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NF-kB Activation by CD40 Is Increased in B Cells of Patients with Multiple Sclerosis: A Possible Target of Immunotherapy

Feb 3, 2017 11:26:40 AM / by Stacy Matthews Branch, DVM, PhD

Researchers used PBMCs to understand why patients with multiple sclerosis have hyperactive responses to CD40.An aspect of immunity involves the function of B lymphocytes (or B cells) that secrete antibodies. A protein expressed on B cells and other immune cells (CD40) is crucial for normal B cell action. CD40 interacts with a protein (CD40L) present on T cells that also contributes to B cell stimulation. This CD40-CD40L interaction is important for normal immune function. However, exaggerated B-cell responses to CD40 occur in autoimmune diseases such as multiple sclerosis. It has been shown that B cells from patients with relapsing-remitting multiple sclerosis (RRMS) are stimulated by CD40 to multiply significantly more than in healthy patients.

Recent research was conducted to understand why patients with MS have hyperactive responses to CD40. The researchers studied whether signals that are activated after CD40 action on B cells are also hyperactive. To do this, they collected peripheral blood mononuclear cells (PBMCs) from patients with and without RRMS before and after immunotherapy treatment. The PBMCs were prepared from leukapheresis packs from HemaCare, and phosphorylation (affecting function) of important cell signaling components (NF-kB and three major MAPKs) downstream of the CD40 B-cell interaction was analyzed.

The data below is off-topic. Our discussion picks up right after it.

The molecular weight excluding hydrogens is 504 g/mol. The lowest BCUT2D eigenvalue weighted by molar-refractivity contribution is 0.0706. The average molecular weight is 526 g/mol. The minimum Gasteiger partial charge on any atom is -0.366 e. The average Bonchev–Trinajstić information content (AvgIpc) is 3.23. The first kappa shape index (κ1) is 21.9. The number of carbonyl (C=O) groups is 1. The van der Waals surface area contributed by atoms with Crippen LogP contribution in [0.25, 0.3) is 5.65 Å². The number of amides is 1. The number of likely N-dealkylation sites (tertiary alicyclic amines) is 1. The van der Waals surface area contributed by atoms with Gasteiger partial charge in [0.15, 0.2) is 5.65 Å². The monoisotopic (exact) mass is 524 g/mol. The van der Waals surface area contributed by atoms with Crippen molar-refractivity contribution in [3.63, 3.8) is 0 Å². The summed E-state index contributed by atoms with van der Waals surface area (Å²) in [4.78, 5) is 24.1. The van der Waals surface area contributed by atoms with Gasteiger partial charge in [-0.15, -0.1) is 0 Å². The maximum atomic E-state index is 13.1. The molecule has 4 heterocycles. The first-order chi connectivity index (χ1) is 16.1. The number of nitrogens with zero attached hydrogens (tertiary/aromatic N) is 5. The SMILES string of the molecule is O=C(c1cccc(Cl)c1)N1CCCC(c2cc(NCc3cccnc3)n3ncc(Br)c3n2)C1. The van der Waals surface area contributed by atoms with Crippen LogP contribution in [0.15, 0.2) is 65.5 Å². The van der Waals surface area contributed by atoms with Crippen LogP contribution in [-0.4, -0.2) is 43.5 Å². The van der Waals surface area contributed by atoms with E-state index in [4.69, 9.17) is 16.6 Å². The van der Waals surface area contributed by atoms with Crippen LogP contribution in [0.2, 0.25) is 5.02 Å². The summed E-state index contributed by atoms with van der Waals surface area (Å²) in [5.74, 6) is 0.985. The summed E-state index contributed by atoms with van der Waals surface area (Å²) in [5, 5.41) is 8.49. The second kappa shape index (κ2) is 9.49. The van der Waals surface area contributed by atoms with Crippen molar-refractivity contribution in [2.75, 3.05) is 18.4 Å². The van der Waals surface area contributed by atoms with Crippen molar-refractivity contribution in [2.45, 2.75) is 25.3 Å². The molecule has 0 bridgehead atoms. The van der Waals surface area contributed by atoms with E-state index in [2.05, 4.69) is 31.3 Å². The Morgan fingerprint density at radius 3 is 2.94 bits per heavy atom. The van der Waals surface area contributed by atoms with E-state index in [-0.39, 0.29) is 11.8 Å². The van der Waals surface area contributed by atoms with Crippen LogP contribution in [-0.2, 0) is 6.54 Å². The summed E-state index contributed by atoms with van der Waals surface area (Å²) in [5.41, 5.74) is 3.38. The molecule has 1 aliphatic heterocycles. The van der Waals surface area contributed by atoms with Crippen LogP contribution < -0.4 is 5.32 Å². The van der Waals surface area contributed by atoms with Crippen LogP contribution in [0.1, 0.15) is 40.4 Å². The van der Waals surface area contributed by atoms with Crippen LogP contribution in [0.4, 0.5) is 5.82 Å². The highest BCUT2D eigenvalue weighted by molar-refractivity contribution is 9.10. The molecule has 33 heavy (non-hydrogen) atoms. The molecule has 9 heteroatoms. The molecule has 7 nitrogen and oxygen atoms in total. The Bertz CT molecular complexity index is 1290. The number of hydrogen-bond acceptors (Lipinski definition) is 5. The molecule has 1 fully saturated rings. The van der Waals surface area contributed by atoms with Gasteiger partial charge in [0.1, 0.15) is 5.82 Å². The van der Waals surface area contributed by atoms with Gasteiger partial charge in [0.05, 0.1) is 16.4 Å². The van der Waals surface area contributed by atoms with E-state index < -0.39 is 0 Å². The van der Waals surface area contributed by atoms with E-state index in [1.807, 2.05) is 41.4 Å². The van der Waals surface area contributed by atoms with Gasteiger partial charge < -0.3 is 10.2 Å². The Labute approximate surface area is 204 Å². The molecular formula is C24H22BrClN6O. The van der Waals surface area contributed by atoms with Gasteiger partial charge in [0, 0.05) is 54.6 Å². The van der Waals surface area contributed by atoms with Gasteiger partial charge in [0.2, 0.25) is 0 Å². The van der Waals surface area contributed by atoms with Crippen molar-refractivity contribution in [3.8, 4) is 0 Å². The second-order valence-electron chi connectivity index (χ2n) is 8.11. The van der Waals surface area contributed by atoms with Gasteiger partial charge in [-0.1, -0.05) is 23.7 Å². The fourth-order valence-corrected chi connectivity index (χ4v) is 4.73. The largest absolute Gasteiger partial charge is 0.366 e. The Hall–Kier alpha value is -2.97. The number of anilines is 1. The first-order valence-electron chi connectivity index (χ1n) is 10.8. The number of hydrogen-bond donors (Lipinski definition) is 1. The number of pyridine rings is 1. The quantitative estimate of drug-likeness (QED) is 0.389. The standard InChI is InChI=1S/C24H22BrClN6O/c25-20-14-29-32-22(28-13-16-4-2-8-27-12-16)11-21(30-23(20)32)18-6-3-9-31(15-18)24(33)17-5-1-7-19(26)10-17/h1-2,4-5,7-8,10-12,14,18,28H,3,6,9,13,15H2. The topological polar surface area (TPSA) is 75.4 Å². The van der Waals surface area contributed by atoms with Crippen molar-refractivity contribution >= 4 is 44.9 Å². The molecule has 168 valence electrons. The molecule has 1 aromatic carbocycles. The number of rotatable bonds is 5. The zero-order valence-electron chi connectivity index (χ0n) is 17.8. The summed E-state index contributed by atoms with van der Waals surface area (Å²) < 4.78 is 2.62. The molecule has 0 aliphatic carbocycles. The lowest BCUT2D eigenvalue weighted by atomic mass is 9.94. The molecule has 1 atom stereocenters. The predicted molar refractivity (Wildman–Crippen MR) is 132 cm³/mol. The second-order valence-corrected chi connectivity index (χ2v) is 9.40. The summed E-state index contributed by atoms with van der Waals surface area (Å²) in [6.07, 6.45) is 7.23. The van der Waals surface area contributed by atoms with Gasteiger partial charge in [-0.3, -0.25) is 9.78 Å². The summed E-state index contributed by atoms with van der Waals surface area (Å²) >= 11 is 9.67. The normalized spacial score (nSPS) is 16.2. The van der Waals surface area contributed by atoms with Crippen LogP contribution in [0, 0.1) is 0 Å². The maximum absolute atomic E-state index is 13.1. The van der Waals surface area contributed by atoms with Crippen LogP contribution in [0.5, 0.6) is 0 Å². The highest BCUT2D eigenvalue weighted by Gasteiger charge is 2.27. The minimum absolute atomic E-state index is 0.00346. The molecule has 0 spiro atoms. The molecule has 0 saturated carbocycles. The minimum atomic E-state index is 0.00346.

The results showed that B cells had higher levels of NF-kB phosphorylation (but not of the MAPKs) after CD40 stimulation of total PBMCs taken from patients with RRMS. The researchers also observed that combination immunotherapy [with IFN-b-1a (Avonex) and mycophenolate mofetil (Cellcept)] lead to NF-kB phosphorylation levels that were similar to those of patients without MS. This change in phosphorylation level was also related to a lower disease activity.

These results suggest that some immunotherapies for MS may work by decreasing the stimulation of NF-kB that occurs due to CD40 activity. Studies are ongoing that look into the degree to which hyperactive CD40 responses contribute to the MS disease state and how current immunotherapies correct the impairment of CD40 action on B cells in patients with RRMS.

Are you interested in performing your own research? Contact HemaCare online or call 877-397-3087 to speak to a specialist or order your own supply of PBMCs.

Chen, Ding et al. "CD40-Mediated NF-Κb Activation In B Cells Is Increased In Multiple Sclerosis And Modulated By Therapeutics". The Journal of Immunology. N.p., 2017. Web. 26 Jan. 2017.

Topics: Autoimmune Disorders, PBMCs, stem cell research

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